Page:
Finally, until the supply of homes increases to meet buyer demand, I don’t think the reduced tax deductions will have a significant negative impact on home prices in Southern California. According to CAR President Geoff McIntosh, “A lack of available homes for sale continues to be the largest single factor influencing California’s housing market.” If current homeowners, in particular baby boomers, have less incentives to move, then supply will be restrained and buyers will be left with limited purchase options until new homes are built.
I think the bigger concern we have, especially in California, is the elimination of the state and local tax deduction. For the majority of buyers in Southern California, this has much larger ramifications come tax time. Sure, the standard deduction is going to double, but when you factor in all the deductions if you own a home and have kids, the larger standard deduction isn’t going to cut it. I have high hopes this will be one of the changes we see before the plan passes.
What no one else seems to be talking about is the nomination of Powell to be the next Fed Chair. A new Fed chair is a bit of a wildcard when it comes to raising interest rates. A rise in interest rates will have a greater effect on house prices than a reduction in tax deductions. Most buyers consider the monthly payment when buying a home long before the yearly tax benefits, so a significant bump in interest rates would likely have the greatest negative effect on the residential real estate market. For example, a 30 year $500k loan today at 4% equals a payment of $2387/month. At 4.5% that same loan jumps to $2,533/month, or an extra $1,752/year in mortgage interest. At 5% it will cost you nearly $300 more per month for the same home. That’s a car payment or a vacation that consumers will have to live without.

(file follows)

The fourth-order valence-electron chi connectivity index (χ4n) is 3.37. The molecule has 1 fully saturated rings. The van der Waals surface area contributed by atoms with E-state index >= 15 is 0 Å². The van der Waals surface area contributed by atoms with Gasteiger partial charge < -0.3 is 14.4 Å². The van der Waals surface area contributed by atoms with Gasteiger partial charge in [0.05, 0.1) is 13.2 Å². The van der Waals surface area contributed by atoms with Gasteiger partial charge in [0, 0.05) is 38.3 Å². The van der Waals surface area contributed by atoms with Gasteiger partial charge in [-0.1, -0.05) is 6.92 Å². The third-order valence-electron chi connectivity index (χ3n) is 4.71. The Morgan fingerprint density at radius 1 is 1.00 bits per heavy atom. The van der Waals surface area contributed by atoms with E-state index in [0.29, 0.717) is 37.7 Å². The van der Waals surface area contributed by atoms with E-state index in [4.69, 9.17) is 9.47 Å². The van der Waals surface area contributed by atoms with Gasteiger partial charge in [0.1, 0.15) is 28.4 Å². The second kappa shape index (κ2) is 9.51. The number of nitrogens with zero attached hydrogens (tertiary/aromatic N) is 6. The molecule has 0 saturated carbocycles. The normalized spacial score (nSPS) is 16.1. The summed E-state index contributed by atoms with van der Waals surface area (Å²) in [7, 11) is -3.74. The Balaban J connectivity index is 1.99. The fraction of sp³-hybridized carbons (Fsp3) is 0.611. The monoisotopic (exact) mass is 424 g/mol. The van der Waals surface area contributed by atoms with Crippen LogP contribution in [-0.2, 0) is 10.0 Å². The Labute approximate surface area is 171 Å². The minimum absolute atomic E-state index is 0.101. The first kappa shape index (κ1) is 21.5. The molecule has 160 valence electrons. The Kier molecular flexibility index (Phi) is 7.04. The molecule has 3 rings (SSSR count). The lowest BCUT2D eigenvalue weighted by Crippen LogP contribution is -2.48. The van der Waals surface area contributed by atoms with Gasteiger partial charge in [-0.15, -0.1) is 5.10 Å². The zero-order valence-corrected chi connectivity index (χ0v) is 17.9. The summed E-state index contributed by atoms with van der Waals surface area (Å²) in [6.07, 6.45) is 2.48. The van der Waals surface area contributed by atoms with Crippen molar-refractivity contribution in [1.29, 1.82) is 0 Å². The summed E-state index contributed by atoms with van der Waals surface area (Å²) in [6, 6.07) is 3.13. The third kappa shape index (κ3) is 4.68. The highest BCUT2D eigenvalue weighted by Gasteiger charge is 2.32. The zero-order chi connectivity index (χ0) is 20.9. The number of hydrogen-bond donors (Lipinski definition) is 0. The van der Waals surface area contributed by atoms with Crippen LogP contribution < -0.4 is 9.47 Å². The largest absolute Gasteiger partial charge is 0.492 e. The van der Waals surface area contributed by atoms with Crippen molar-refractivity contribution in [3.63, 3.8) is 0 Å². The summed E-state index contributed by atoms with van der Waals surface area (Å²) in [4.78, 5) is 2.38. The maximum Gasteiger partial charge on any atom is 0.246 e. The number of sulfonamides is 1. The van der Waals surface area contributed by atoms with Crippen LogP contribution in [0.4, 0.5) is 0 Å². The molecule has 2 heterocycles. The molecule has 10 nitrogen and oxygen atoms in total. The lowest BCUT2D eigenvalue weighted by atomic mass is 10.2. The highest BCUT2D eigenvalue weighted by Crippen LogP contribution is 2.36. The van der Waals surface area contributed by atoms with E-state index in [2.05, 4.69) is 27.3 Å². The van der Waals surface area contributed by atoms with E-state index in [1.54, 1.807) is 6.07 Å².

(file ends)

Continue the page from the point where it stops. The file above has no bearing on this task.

The Likely Effects of the Tax Plan on Housing
So what will likely happen in the housing market? First time home buyers, rents are showing no indication of dropping, so homeownership will remain appealing to those that can come up with a down payment. The most price sensitive buyers will have second thoughts about moving up to a larger home if that means a larger mortgage and will likely stay in their existing homes longer. If this tax plans jolts the market and prices drop, buyers will likely welcome the first decline in prices in 5 years, but I believe that drop will be short lived. Those that will benefit from the tax plan the most will likely be landlords. Interest expense will remain a “deduction” against rental income, and if people do in fact feel less incentivized to buy a home, an increase in the demand on rental units will lead to an increase in rental rates. The one area that I do have some concern is in the vacation or second home markets, as all mortgage and property tax deductions on second homes would be eliminated. Plus, with the rise of VRBO, the incentive to own a vacation home is becoming more and more of a luxury.
Time will tell how this all shakes out, but for now, I’m not too worried. The Senate reportedly has a rival tax plan, so it should be politics as usual, and things will change from where they stand today. Stay tuned . . ..